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Reviewed by:
  • Thinking Through Script Analysis by Suzanne Burgoyne and Patricia Downey
  • Heather May
Thinking Through Script Analysis. By Suzanne Burgoyne and Patricia Downey. Newburyport, MA: Focus Publishing / R. Pullins Company, 2012; pp. 244.

In his foreword to Thinking Through Script Analysis, emeritus biology professor Craig Nelson praises its help with teaching “close reading, critical thinking, effective writing, productive group work and ‘mental management’” (xvi), and the book is indeed most effective in examining and making visible the thought processes involved in critical, analytical, and creative thinking. Suzanne Burgoyne and Patricia Downey state that they want to make “visibility of thinking” (xxii) central to the text, and they accomplish this mission by including thorough and colloquial examples of the ways that an experienced practitioner would think her way through the various techniques they lay out. Drawing on Oedipus Rex, Tartuffe, Arms and the Man, and Avatar for examples, the book provides students and instructors with a manageable reading list and allows the authors to focus their work on linear plot-lines well-suited for an approach to script analysis grounded in Stanislavski’s acting practices.

Thinking Through Script Analysis has a decidedly actor-centric focus in its approach and would make an excellent supplementary text for an acting course in which the instructor does not want to spend a great deal of class time teaching script analysis, but relies upon students’ abilities to put it into practice. Burgoyne and Downey’s text walks the reader through each step of the process, starting with the first chapter, “Thinking About Thinking.” As in the chapters that follow, the authors highlight ways to develop successful thinking strategies by leading readers through building-block assignments. Throughout each chapter, early assignments ask students to apply skills outside of scripts (such as analyzing themselves before moving on to characters), which is an effective way of demonstrating the applicability of the material to real life as long as students invest themselves in doing exercises that sometimes appear self-evident. Burgoyne and Downey recommend using group work throughout, and such an approach would help ensure that students actually engage in the foundational exercises before attacking chapter “capstone” assignments. Each capstone assignment has a peer-review process built in (peer-review checklists are included as an appendix to the text), which makes it easy for the professor to actively engage all students in the development of these skills.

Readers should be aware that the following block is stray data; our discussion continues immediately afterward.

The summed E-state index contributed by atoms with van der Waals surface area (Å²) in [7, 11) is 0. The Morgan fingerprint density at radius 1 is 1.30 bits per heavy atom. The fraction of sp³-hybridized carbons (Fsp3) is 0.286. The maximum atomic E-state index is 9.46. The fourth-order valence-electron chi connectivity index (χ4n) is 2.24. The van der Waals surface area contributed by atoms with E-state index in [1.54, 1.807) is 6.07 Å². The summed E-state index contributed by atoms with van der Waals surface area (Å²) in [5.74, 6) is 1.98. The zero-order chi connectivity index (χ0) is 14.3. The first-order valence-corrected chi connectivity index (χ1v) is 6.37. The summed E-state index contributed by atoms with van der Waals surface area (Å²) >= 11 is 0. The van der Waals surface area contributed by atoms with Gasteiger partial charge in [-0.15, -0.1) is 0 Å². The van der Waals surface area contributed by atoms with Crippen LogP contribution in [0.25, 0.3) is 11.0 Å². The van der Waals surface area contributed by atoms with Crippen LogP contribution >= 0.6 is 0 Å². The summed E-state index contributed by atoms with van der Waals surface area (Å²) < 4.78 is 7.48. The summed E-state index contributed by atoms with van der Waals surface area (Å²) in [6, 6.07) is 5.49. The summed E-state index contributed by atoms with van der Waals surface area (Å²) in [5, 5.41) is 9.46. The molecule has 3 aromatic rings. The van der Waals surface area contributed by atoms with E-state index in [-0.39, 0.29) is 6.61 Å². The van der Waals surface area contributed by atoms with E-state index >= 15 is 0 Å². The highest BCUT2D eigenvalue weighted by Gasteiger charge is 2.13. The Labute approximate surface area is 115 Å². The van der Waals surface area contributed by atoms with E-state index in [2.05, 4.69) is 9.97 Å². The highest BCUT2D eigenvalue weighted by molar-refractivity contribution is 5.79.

The other chapters in the book focus on more standard script-analysis techniques, such as identifying given circumstances (chapter 2), creating an action and structural analysis (chapter 3), writing root action statements (chapter 4), establishing tools for character development (chapter 5), breaking scripts down into scenic units (chapter 6), writing thematic statements (chapter 7), and generating a central production metaphor (chapter 8). Burgoyne and Downey contextualize each skill set, stating openly why they structure things as they do and giving explicit (if sometimes limiting) boundaries for their approach. For example, in the list of criteria for formatting scenic units, the authors note that the “format should be exactly the same as the format used in the example.… This format is … standard in the industry” (124; emphasis in original). Although the specific format is useful, wording such as this puts a professor who does not want to use this precise structure in the position of appearing to teach illegitimate techniques. This focus on industry standards also appears somewhat out of place in an intentionally approachable text on script analysis that frequently uses the term “story” in lieu of “play” or “script.”

Indeed, Burgoyne and Downey show a concerted effort to make Thinking Through Script Analysis as appealing as possible to an undergraduate audience. Theatrical terms (especially those with often contested definitions, such as “objectives”) are placed in boldface to alert readers that they are fully defined in the glossary at the end of the text. Visual examples illustrate concepts for visual learners. The authors attempt to reach students where they live by relying upon Avatar as the source material for many of their working examples of analysis techniques. In light of the fact that students are more likely to attend movies than plays and given the desire for a universal production approach...


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pp. 220-221
Launched on MUSE
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